An Instant Classic

Time-tested Du-par’s coffee shop opens a tasty new/old era at the Golden Gate

On the way into Du-par’s, the new coffee shop at the Golden Gate Hotel, grab a souvenir menu from 1938—the year the restaurant debuted in Los Angeles—and compare it with today’s. Amazingly, it is relatively unchanged, except for inflation, of course. Then eyeball the fresh, double-crusted fruit pies in the display case behind the counter. Whether it’s the buttery cinnamon rolls in the cake holders or doughnuts straight from the fryer, you won’t find anything comparable in this town.

The main dining room looks like a scene out of the days when McCarran was our senator, not our airport. It’s staffed with waitresses clad in mostly white uniforms and frilly caps. It’s a long room with red leatherette booths, a floor-to-ceiling beveled mirror, and framed black-and-white pictures of San Francisco, circa 1906—the year of both the Great Earthquake and the founding of this hotel.

Du-par’s is the only true Las Vegas example of that vanishing breed, the Great American Coffee Shop. Imagine a place where burger meat (pure chuck steak) is ground to order, where the jams are made in house, and where the hotcake recipe is so closely guarded that the owner, Biff Naylor, actually bought the company to obtain it.

Du-par’s, which still has the original L.A. location at the Farmer’s Market, and another in the San Fernando Valley, makes most of their menu items from scratch. The staff squeezes orange juice to order. They make their own boysenberry and strawberry jelly. They grind their own corned-beef hash. They make their own meatloaf.

So when Golden Gate President Mark Brandenburg decided to give Las Vegas’ oldest hotel a face-lift and tear out the moribund Bay City Diner, it was serendipity that he was contacted by Naylor, whose father, the legendary Tiny Naylor, was one of the casino’s original 22 partners.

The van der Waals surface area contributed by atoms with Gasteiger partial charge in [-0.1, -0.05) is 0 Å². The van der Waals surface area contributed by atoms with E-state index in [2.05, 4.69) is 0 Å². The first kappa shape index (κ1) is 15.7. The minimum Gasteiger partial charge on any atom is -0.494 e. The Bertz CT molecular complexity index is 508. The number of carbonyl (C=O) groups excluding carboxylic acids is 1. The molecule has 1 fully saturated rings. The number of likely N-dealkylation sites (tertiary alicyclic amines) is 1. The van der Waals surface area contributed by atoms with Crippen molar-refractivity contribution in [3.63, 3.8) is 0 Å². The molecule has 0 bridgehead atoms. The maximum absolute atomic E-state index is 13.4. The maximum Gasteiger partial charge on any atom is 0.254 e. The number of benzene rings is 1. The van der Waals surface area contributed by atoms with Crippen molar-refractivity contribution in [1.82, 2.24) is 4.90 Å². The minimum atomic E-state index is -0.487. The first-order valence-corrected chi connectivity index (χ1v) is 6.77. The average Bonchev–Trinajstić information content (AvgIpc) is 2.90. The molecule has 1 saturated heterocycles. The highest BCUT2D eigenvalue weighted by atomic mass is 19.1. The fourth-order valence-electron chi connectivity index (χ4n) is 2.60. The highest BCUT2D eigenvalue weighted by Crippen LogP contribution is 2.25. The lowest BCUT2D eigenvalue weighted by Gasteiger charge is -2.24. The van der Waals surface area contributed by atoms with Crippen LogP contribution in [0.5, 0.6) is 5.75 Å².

Biff, a hale and hearty 70, actually built the kitchen here in 1964, and was confident he could make it all work. But just for safety’s sake, he brought in his daughter, Jennifer, onetime chef at Wolfgang Puck’s long-shuttered Granita restaurant in Malibu, Calif.

Breakfast is my favorite meal here, but the entire menu is served 24/7. Many Du-par’s customers tell Naylor his hotcakes are the best they’ve ever tasted, and I’m on the same page. Fluffy, tangy and drenched with clarified butter, a full stack—five giant cakes—is a lumberjack’s feast.

If you like the bacon at the Original Pancake House franchises, this is the same product, sliced thinner here. This corned-beef hash has crisp edges, and it must be at least 90 percent pure meat. “Why would you want potatoes in the hash,” Naylor asks, “if you serve hash browns with it?” Hmm, good point.

Entrées can be single-crusted chicken pot pie—all cream, carrots and white-meat chicken—or a chicken-fried Harris Ranch steak, doused in a cream and sausage gravy. There is a traditional turkey dinner and a grainy, homemade meatloaf. If you like your burger, try the patty melt; the rye bread is also made in the kitchen, and it’s the best rye bread in town.

If you’ve got room for dessert, there are more than 20 fruit- or cream-based pies to choose from. If you’ve ever wondered what Americans ate three generations ago, wonder no more.

Du-par’s Restaurant, in the Golden Gate Hotel, 1 Fremont St., 385-1906. Open 24/7. Breakfast for two, $15-$23.

Suggested Next Read

Roasted Chicken House Hash at Hash House a Go Go

Dishing With Grace

Roasted Chicken House Hash at Hash House a Go Go

This restaurant serves “farm fresh food with a twist.” Portions may be extra large, but the food is so inviting you can’t wait to finish the last bite on your plate. This dish is one of the most popular hashes and, besides the roasted chicken, it contains asparagus, potatoes and onions. The hash is served with two eggs, a biscuit and side of fruit, and is finished with a rosemary sprig. $12.95, 6800 W. Sahara Ave., 804-4646.